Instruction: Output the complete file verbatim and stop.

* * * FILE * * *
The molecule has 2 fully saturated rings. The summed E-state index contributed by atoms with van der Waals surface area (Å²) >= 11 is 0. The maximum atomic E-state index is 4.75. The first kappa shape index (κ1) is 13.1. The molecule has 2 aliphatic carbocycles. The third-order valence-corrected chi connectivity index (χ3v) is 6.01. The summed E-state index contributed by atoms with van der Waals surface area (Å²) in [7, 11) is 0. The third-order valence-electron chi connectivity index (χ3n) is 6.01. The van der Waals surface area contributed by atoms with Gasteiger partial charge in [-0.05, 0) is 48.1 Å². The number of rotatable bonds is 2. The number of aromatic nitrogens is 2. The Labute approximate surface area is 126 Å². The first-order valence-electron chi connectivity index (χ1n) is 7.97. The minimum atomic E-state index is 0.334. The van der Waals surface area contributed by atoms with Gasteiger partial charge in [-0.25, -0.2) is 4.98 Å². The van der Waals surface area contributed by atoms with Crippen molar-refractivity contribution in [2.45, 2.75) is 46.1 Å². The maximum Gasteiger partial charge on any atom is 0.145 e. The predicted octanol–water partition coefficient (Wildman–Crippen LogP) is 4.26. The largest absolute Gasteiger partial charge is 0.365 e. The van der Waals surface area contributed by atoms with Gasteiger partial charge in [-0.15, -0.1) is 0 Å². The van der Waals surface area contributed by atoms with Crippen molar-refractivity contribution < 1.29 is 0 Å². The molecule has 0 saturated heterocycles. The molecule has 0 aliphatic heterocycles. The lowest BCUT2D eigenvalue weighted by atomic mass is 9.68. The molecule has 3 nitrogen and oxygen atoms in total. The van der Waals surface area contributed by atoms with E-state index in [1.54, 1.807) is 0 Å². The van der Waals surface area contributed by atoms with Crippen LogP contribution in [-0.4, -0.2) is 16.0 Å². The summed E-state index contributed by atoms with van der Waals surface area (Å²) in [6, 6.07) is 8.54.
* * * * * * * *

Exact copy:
The molecule has 2 fully saturated rings. The summed E-state index contributed by atoms with van der Waals surface area (Å²) >= 11 is 0. The maximum atomic E-state index is 4.75. The first kappa shape index (κ1) is 13.1. The molecule has 2 aliphatic carbocycles. The third-order valence-corrected chi connectivity index (χ3v) is 6.01. The summed E-state index contributed by atoms with van der Waals surface area (Å²) in [7, 11) is 0. The third-order valence-electron chi connectivity index (χ3n) is 6.01. The van der Waals surface area contributed by atoms with Gasteiger partial charge in [-0.05, 0) is 48.1 Å². The number of rotatable bonds is 2. The number of aromatic nitrogens is 2. The Labute approximate surface area is 126 Å². The first-order valence-electron chi connectivity index (χ1n) is 7.97. The minimum atomic E-state index is 0.334. The van der Waals surface area contributed by atoms with Gasteiger partial charge in [-0.25, -0.2) is 4.98 Å². The van der Waals surface area contributed by atoms with Crippen molar-refractivity contribution in [2.45, 2.75) is 46.1 Å². The maximum Gasteiger partial charge on any atom is 0.145 e. The predicted octanol–water partition coefficient (Wildman–Crippen LogP) is 4.26. The largest absolute Gasteiger partial charge is 0.365 e. The van der Waals surface area contributed by atoms with Gasteiger partial charge in [-0.15, -0.1) is 0 Å². The van der Waals surface area contributed by atoms with Crippen molar-refractivity contribution < 1.29 is 0 Å². The molecule has 0 saturated heterocycles. The molecule has 0 aliphatic heterocycles. The lowest BCUT2D eigenvalue weighted by atomic mass is 9.68. The molecule has 3 nitrogen and oxygen atoms in total. The van der Waals surface area contributed by atoms with E-state index in [1.54, 1.807) is 0 Å². The van der Waals surface area contributed by atoms with Crippen LogP contribution in [-0.4, -0.2) is 16.0 Å². The summed E-state index contributed by atoms with van der Waals surface area (Å²) in [6, 6.07) is 8.54.